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Unhealthy Eating Habits to Avoid during Ramadan

Ramadan is indeed a very special time of the year for Muslims all over the world. Not only is it filled with religious rituals that are only performed during Ramadan, but this holy month is also made festive and colorful by various local traditions which are mainly related to food and drinks as well as iftar (breaking the fast) gatherings held to savor those special Ramadan delights with loved ones.

Though it is known that fasting during Ramadan has its list of health benefits, following most of our cravings during iftar and not making sure that you have a balanced meal during suhoor (the early morning breakfast before one starts fasting) can lead to a harmful eating pattern that might cause health problems. Here are some unhealthy yet popular Ramadan habits that you’d want to steer clear of while fasting, especially during this pandemic.

Overindulging during iftar

No one is saying that you can’t enjoy a lovely iftar meal. But the fact is that after a day of fasting, it is only natural to be tempted to indulge yourself with a little bit (or a lot!) of each mouthwatering treat served in front of you. Therefore, it is also a good idea to avoid preparing too many different dishes for your iftar menu. If the temptation is not there, it is automatically much easier to eat in moderation.

Eating all that greasy food

While they all do taste exceptionally delicious after a day of fasting, eating greasy food (especially a lot of it) on an empty stomach can cause problems such as indigestion. Instead of binging on fatty foods or junk food, maybe you can circle back to the old tradition that boasts the iftar menu of several dates and a glass of water or milk. Of course, after you have performed your prayer, you can return to your dining table for a balanced meal. And in the meantime, the nutritious dates would have filled your stomach, preventing you from overeating during dinner.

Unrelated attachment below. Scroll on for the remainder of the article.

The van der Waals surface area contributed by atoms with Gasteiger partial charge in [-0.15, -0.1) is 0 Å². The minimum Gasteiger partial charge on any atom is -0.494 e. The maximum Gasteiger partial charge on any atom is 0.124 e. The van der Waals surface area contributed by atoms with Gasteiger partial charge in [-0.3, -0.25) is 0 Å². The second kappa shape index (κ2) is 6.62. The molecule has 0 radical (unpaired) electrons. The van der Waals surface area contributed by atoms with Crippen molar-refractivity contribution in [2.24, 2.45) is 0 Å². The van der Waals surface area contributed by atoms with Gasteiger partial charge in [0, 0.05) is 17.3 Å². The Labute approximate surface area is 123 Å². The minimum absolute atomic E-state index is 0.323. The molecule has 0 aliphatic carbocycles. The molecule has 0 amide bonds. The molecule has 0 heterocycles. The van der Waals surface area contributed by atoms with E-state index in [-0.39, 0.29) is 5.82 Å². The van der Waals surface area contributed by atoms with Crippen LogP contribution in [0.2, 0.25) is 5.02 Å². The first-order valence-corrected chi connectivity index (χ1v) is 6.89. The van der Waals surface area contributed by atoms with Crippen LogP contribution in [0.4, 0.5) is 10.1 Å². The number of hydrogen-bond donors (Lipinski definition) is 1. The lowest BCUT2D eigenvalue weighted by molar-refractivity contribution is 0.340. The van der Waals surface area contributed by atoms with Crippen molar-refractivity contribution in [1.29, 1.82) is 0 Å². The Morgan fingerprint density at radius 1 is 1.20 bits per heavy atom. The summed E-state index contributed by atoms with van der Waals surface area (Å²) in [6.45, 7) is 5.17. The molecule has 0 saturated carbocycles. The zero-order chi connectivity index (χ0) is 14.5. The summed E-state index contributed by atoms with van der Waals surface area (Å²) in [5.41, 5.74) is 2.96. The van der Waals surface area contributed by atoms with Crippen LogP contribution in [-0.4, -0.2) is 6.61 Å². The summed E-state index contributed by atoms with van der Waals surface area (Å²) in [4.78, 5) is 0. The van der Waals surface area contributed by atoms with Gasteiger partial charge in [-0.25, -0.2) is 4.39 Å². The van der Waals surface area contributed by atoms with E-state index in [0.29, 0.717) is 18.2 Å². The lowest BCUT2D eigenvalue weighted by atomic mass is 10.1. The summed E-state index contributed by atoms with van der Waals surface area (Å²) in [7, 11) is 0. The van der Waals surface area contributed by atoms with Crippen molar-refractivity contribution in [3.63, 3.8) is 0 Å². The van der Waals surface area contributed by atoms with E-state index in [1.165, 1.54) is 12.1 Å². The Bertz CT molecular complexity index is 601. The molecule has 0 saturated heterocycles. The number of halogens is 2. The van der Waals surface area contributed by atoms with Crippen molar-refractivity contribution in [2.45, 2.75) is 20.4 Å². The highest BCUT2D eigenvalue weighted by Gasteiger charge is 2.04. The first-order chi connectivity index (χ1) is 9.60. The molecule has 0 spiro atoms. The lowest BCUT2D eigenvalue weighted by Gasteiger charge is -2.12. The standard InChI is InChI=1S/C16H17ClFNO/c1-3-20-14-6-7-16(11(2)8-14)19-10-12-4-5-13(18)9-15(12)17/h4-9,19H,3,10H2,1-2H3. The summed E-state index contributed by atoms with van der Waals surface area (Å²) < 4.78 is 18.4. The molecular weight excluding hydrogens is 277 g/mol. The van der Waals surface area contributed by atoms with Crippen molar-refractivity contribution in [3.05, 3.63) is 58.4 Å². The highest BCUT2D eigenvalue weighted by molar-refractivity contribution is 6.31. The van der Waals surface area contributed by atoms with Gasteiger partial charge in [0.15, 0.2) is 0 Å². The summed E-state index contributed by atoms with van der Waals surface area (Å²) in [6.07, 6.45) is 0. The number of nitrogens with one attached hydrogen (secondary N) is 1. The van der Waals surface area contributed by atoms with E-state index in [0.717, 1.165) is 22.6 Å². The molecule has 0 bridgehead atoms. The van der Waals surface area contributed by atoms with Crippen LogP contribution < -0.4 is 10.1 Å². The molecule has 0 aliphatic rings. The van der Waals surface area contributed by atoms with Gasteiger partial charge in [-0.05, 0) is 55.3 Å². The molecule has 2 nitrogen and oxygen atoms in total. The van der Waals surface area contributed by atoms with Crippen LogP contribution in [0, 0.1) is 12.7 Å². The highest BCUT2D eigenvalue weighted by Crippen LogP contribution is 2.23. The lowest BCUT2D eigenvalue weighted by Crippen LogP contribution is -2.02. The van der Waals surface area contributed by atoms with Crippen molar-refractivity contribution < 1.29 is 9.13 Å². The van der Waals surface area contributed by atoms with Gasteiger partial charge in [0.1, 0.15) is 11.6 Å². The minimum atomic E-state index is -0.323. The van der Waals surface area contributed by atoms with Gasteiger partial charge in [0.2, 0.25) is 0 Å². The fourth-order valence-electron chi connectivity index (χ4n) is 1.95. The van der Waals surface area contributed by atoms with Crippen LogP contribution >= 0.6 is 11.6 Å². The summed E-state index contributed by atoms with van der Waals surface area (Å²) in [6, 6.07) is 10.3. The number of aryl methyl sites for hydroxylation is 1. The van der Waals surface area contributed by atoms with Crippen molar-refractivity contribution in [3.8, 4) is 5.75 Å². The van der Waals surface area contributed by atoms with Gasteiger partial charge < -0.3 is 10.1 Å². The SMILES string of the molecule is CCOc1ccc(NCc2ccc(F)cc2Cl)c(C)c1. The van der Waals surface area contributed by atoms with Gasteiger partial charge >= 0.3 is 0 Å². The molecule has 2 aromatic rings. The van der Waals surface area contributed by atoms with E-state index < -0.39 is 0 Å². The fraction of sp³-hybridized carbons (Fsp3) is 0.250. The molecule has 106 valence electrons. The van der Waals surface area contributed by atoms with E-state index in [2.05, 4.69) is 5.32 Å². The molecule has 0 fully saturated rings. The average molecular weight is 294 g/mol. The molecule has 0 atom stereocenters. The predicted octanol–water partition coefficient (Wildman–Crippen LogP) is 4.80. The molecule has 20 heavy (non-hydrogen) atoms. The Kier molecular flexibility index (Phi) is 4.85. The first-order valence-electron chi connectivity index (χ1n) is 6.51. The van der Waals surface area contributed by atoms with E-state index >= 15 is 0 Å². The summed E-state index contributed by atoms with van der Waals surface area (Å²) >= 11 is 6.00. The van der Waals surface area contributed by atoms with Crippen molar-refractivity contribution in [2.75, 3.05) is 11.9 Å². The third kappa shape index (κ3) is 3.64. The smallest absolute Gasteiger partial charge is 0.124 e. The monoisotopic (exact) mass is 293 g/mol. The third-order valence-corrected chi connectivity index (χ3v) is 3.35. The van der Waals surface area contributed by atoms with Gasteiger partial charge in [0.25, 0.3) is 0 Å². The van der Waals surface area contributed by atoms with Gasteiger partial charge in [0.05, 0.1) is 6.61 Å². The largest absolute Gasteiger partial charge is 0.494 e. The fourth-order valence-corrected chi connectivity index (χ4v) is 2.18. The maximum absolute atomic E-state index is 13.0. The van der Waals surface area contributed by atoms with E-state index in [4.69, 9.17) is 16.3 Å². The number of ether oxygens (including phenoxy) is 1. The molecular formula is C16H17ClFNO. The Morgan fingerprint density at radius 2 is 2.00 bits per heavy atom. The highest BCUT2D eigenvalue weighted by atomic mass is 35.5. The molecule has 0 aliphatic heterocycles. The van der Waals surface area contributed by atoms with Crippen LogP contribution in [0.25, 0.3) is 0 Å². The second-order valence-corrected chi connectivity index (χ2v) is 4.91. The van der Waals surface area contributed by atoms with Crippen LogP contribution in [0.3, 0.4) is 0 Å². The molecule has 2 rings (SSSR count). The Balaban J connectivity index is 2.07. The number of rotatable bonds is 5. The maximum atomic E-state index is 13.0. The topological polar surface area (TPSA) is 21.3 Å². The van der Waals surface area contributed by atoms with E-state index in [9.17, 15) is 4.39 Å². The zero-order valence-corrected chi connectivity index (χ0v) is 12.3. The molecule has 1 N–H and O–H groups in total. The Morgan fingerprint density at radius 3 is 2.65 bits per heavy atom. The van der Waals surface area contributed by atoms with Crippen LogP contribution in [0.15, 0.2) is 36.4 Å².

Consuming caffeinated drinks during suhoor

It might be tempting to get your daily cup of morning coffee during suhoor, but this is definitely not the wisest choice for your body. Caffeine tends to make you urinate more often, hence your body will dehydrate faster, which is far from ideal especially if you’re on a part of the world where the weather is hot and the fasting day is long.

Only focusing on your water intake during suhoor

Dehydration is the biggest physical challenge of fasting, but filling up your stomach with too much water during suhoor won’t do the trick. Instead, you might become nauseous and/or spend your morning going back and forth to the toilet. To stay hydrated during the day, the best that you can do is to hydrate yourself throughout the evening and night before you start fasting. You can start by having two glasses of water during iftar followed by another glass of water every other hour until you go to sleep. That way, you can just have a couple of glasses of water during suhoor, yet your water intake for the day would have reached at least 8 glasses which is generally enough to keep you hydrated.


Are you ready to make some adjustments for a healthier Ramadan? Good luck and enjoy the rest of this blessed month!

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